Despite the presence of a veritable constellation of Michelin stars in San Sebastián, I mainly came here to eat pintxos, the local form of tapas. The Basques, and in particular the Donostiarrans, have elevated these small dishes to an art form. Pintxos at the finest bars are haute-cuisine in miniature, tiny culinary jewels akin to the amuse-bouche that begins a meal at the finest restaurants. In fact, their intent is to serve a similar purpose, to whet the appetite before you move onto a sit-down meal at another restaurant. To accompany your pintxos, you generally order a glass of the local txakoli wine or a zurrito, a 6-oz. pour of draft beer.
Some nights, however, pintxos became my entire meal, a progression of courses not unlike a tasting menu, but only costing $2.50-3.50 each. Depending on the place, 6 or 8 would make a satisfying light meal. Throughout my week in San Sebastián, I ate at more than a dozen pintxos bars in the Old Quarter and the Gros neighborhood.
Two bars stood out from the crowd: Aloña Berri in Gros and La Cuchara de San Telmo in the Old Quarter. Interestingly, in atmosphere they couldn't be more different.
When you enter Aloña Berri (Calle Bermingham, 24, Gros), you are immediately welcomed by the enthusiastic staff. The decor is classically refined, more like a Viennese café than a stereotypical tapas bar. The chef is the Lance Armstrong of the annual pintxos contests. If he enters a contest, the competitors know they are competing for second place. His presentations are meticulous works of culinary art, with unusual flavors and contrasting textures to equal their appearance.
His latest prize-winner, which took months to develop, is called Chipiron (baby squid) en Equilibria del Mar. It has four components that you are instructed to eat in a specific order. First, the tender paella-like disk of rice that tastes like a bite of arroz negre when dragged through the squiggle of ink. Then comes a shard of some sort of salty sugar, followed by the squid body itself, which explodes in your mouth with sweet juices. Finally, a shot of warm soup concludes the mini-fiesta in your mouth. His other pintxos are relatively more simple, but definitely more refined than the average canapés you get elsewhere. There is gazpacho with yogurt mousse, brie with fig and walnut, foie gras with red currants, warm sea urchin in its shell, duck confit with orange, all as delicious as they are beautiful.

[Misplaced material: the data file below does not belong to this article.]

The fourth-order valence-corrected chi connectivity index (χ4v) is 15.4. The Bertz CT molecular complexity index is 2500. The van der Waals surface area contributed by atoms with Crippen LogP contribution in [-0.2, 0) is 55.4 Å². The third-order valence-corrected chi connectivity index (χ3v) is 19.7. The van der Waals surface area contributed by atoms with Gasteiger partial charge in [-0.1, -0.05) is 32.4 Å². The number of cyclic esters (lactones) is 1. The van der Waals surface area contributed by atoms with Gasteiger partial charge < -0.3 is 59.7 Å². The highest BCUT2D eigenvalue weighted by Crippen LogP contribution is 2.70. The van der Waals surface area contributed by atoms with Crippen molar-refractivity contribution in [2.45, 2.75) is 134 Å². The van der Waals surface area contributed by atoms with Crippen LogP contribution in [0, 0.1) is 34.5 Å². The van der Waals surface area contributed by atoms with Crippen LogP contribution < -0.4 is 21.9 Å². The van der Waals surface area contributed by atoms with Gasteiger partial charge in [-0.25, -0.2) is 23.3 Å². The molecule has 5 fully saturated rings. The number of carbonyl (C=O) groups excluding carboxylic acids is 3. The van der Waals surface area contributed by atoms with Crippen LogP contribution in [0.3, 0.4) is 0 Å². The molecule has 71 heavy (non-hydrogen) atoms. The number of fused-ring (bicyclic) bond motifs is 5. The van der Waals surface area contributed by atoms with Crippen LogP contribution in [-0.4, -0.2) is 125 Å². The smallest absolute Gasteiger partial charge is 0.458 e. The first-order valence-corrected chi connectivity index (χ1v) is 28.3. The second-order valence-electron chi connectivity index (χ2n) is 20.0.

My other favorite bar is La Cuchara de San Telmo (Calle 31 de Agosto, 28). Tucked away in a corner of the Old Quarter, this is the punk rocker of pintxos bars. Tattoos and piercings are de rigueur, the music is loud, the smoke thick. Unlike Aloña Berri, outsiders are tolerated at best. I personally love the attitude, and the food is fantastic. One of the chefs is Catalan, one Basque, so you get food unlike anywhere else in town.
The chefs eschew the traditional smorgasbord of premade canapés spread out on the bar counter, which makes you wonder if you should even call these pintxos. In San Francisco, we call them "small plates." You order off a chalkboard of 15-20 items, updated daily, then the bartender shouts the order to the raucous cooks in the open kitchen, a few yards away.
The food is the kind of food cooks like to eat on their nights off, rustic, hearty and boldly flavored. Braised beef cheeks, skate with mushrooms, crispy fried salt cod with romesco, a caramelized chunk of foie gras, fried pimientos de padron, stuffed baby squid, and gloriously gelatinous braised pig snout (I didn't know what it was until I returned to my hotel and looked up morros in my dictionary). On the lighter side, there is also a gazpacho and a brilliant half a tomato stuffed with tuna belly. I was in heaven.
Other excellent pintxos bars and their specialties include, in the Old Quarter, Txepetxa for exquisitely marinated anchovies paired with one other ingredient, like olive paste, pepper relish, trout caviar, or papaya (C/Pescadería, 5); Ganbara for wild mushrooms (C/San Jerónimo, 21); Goiz Argi (C/Fermín Calbetón, 4) for salt cod, shrimp brochettes or lamb meatballs; and Astelena (C/Iñigo, 1) for monkfish brochettes or guindilla peppers. In Gros, don't miss Bar Bergara (C/General Artetxe, 8) for the best selection of canapé-style pintxos in the city, including their oddly named "false lasagna" of marinated anchovies and diced ratatouille drizzled with balsamic vinegar.